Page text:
CTalk“In the startup ecosystem you can get ‘made’ and you can get ‘whacked’”
“In the startup ecosystem you can get ‘made’ and you can get ‘whacked’”
“Unlike the rest of the business world, the startup ecosystem is a closed guild with norms and consistent rhetoric,” Nimrod Vromen, CEO of consulting firm Consiglieri told CTech at Calcalsit’s Mind the Tech 2022 Conference in New York. “It’s not unlike the mob. You can get ‘made’ and you can get ‘whacked’. You can lose your reputation in one day”
In movies such as “The Godfather”, the consigliere is a close, trusted friend and confidant, the mob's version of an elder statesman who serves as advisor. Nimrod Vromen, CEO of consulting firm Consiglieri, sat down with CTech at Calcalist’s Mind the Tech 2022 Conference in New York to share how his company helps guide startups through the ups and downs of the rollercoaster business world.
“We selected a name that resonates,” Vromen smiles. “The consigliere is someone that you can tell all your secrets to around strategic moments and events, a responsible person that will mentor you and advise you in fields you are not an expert in. We serve as trusted confidants and advisors to our clients.”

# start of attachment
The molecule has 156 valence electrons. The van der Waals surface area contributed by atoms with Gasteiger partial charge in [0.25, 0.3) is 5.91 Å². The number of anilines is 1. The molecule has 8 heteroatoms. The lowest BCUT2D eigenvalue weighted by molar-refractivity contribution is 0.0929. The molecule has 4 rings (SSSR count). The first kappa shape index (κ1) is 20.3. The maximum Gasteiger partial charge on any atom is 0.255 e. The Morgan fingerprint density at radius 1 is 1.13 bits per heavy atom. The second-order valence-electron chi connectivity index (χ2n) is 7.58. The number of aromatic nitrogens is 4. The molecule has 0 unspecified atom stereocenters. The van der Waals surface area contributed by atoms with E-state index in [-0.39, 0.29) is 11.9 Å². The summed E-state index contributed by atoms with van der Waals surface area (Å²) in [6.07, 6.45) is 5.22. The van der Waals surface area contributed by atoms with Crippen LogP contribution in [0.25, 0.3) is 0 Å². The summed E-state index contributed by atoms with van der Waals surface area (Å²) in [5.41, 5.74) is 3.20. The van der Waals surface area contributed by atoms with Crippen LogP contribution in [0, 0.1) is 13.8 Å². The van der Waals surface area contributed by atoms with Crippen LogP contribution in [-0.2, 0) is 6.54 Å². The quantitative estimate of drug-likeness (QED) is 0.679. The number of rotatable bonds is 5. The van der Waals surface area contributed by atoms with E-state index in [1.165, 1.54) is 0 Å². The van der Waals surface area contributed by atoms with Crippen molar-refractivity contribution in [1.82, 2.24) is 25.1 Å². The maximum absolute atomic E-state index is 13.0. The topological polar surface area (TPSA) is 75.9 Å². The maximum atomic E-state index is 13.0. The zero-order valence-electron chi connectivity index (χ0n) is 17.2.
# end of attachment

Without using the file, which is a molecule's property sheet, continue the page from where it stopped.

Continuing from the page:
Vromen went on to explain why the company’s name works for the American market, “Unlike the rest of the business world the startup ecosystem is a closed guild with norms and consistent rhetoric. It’s not unlike the mob. You can get ‘made’ and you can get ‘whacked’. You can lose your reputation in one day. But fortunately our clients also have a sense of humor and they get the reference.”
When asked to summarize the last two years in the high-tech market, Vromen described it as a rollercoaster, suffering ups and downs. ”The industry has been separated, like oil and water, you have the companies that did raise large amounts and they will just scoot through this little financial depression and then you have companies that are going to meet their runway in the next few months. Some companies are going to close. There are going to be a lot of shareholder disputes. Some investors are going to ‘man up’ and hopefully seriously fund their portfolio companies through this crisis and give them a chance to succeed without force majeure like a war in Ukraine or a global pandemic. And a lot of startup companies that did raise money will have to show that they can use it to go on offense and not be defensive in this period, to buy or invest in other startup companies, and incubate more innovation. They’ll need to lower spending and extend runways. I think it’s a very interesting period for us, but most entrepreneurs go through these same highs and lows.”
You can watch the full discussion in the video above.